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Queen’s Park 21/22


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39 minutes ago, Dooflick said:

Absolute nonsense regarding Tony. When I was a Member, I always sat in the centre stand and never heard a bad word about the big man.

Well Tony Quinn heard the abuse, spoke to him a few times and he mentioned it more than once.

Caven got it tight from the centre stand before then.

I also remember Andy Millen getting dogs abuse from the centre stand when he signed, funnily enough that only lasted one game.

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2 hours ago, an86 said:

Guff. The centre stand was never off Quinn’s back.

In terms of McHugh, I defended him last season and didn’t think he was that bad, although I expected more. Last night was an absolute atrocity, though. No two ways about it. Personally, I cannot get passionate about the guy in any way. It’s like the music of Elbow. Middle of the road drudgery that you’ll tolerate if it’s on in the background. I don’t hate it, but wouldn’t part with money to listen to it. The problem is that McHugh is doing the equivalent of charging about £200 for one of his gigs.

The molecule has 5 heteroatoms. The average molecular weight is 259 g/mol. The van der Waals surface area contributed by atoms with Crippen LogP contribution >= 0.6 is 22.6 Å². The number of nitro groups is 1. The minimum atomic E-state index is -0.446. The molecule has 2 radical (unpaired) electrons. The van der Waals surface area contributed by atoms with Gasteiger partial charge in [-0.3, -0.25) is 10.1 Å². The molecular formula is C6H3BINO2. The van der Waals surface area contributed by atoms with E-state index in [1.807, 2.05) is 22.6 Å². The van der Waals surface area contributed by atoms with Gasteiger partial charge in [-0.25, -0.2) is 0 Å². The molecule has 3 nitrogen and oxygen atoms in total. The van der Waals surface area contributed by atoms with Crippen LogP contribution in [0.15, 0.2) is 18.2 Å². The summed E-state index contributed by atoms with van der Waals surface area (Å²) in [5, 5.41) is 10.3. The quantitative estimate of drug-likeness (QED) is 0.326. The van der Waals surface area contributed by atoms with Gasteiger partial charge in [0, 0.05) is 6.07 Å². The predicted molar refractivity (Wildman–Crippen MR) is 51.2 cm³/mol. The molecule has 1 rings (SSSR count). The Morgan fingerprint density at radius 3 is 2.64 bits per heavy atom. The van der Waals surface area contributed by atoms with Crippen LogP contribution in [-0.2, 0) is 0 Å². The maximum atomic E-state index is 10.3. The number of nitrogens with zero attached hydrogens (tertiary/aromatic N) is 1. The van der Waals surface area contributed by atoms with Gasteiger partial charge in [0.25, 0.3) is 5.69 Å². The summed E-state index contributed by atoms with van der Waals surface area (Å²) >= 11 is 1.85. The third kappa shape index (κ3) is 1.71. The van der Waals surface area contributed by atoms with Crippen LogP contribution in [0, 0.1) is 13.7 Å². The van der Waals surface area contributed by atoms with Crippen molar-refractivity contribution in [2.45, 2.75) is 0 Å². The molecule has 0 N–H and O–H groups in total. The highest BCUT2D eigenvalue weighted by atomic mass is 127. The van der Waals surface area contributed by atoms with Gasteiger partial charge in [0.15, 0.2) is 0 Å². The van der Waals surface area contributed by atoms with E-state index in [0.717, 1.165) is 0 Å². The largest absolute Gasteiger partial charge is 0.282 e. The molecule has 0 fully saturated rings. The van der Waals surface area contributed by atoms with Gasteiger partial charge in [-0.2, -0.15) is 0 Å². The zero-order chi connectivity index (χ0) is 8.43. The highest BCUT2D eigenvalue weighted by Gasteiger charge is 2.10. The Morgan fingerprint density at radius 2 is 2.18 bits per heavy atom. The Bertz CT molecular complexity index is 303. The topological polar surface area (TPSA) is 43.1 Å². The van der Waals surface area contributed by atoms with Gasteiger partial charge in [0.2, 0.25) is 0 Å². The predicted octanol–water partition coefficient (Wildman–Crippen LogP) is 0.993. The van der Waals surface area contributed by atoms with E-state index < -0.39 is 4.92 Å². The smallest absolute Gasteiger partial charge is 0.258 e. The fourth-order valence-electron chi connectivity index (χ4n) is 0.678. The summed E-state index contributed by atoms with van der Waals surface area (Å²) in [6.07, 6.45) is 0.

Clumsy and poorly constructed analogies aside, if the guy is on big money and not performing, then folk taking time off work for a midweek cup game are more than entitled to voice their opinions.